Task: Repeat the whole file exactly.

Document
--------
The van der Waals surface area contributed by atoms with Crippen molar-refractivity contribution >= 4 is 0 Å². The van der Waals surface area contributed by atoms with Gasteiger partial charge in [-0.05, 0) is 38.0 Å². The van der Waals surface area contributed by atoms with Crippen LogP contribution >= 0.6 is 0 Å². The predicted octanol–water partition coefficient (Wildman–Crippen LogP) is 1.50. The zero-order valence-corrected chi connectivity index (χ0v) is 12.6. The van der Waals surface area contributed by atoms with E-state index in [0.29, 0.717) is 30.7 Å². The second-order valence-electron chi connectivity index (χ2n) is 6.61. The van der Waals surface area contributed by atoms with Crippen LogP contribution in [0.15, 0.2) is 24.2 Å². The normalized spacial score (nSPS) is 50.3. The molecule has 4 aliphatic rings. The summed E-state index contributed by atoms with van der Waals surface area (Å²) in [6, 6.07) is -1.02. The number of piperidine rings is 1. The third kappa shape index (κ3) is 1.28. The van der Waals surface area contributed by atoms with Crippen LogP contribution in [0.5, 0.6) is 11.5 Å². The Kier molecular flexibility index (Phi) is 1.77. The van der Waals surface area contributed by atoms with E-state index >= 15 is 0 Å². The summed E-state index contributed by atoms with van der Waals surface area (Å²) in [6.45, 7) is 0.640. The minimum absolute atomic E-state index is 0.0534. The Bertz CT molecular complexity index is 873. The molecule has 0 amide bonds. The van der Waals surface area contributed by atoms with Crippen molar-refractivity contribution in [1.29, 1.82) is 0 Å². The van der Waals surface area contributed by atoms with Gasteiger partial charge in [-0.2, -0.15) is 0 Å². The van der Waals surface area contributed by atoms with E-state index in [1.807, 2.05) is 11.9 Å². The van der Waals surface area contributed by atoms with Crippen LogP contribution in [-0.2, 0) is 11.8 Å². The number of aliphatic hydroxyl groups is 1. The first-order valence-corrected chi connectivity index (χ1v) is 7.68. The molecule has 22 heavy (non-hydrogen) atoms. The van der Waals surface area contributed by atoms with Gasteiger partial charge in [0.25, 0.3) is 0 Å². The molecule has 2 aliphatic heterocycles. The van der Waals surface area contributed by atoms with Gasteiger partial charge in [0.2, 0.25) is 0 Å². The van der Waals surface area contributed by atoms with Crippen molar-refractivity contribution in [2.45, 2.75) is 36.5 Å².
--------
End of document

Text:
The van der Waals surface area contributed by atoms with Crippen molar-refractivity contribution >= 4 is 0 Å². The van der Waals surface area contributed by atoms with Gasteiger partial charge in [-0.05, 0) is 38.0 Å². The van der Waals surface area contributed by atoms with Crippen LogP contribution >= 0.6 is 0 Å². The predicted octanol–water partition coefficient (Wildman–Crippen LogP) is 1.50. The zero-order valence-corrected chi connectivity index (χ0v) is 12.6. The van der Waals surface area contributed by atoms with E-state index in [0.29, 0.717) is 30.7 Å². The second-order valence-electron chi connectivity index (χ2n) is 6.61. The van der Waals surface area contributed by atoms with Crippen LogP contribution in [0.15, 0.2) is 24.2 Å². The normalized spacial score (nSPS) is 50.3. The molecule has 4 aliphatic rings. The summed E-state index contributed by atoms with van der Waals surface area (Å²) in [6, 6.07) is -1.02. The number of piperidine rings is 1. The third kappa shape index (κ3) is 1.28. The van der Waals surface area contributed by atoms with Crippen LogP contribution in [0.5, 0.6) is 11.5 Å². The Kier molecular flexibility index (Phi) is 1.77. The van der Waals surface area contributed by atoms with E-state index >= 15 is 0 Å². The summed E-state index contributed by atoms with van der Waals surface area (Å²) in [6.45, 7) is 0.640. The minimum absolute atomic E-state index is 0.0534. The Bertz CT molecular complexity index is 873. The molecule has 0 amide bonds. The van der Waals surface area contributed by atoms with Crippen molar-refractivity contribution in [1.29, 1.82) is 0 Å². The van der Waals surface area contributed by atoms with Gasteiger partial charge in [-0.2, -0.15) is 0 Å². The van der Waals surface area contributed by atoms with E-state index in [1.807, 2.05) is 11.9 Å². The van der Waals surface area contributed by atoms with Crippen LogP contribution in [-0.2, 0) is 11.8 Å². The number of aliphatic hydroxyl groups is 1. The first-order valence-corrected chi connectivity index (χ1v) is 7.68. The molecule has 22 heavy (non-hydrogen) atoms. The van der Waals surface area contributed by atoms with Gasteiger partial charge in [0.25, 0.3) is 0 Å². The molecule has 2 aliphatic heterocycles. The van der Waals surface area contributed by atoms with Gasteiger partial charge in [0.2, 0.25) is 0 Å². The van der Waals surface area contributed by atoms with Crippen molar-refractivity contribution in [2.45, 2.75) is 36.5 Å².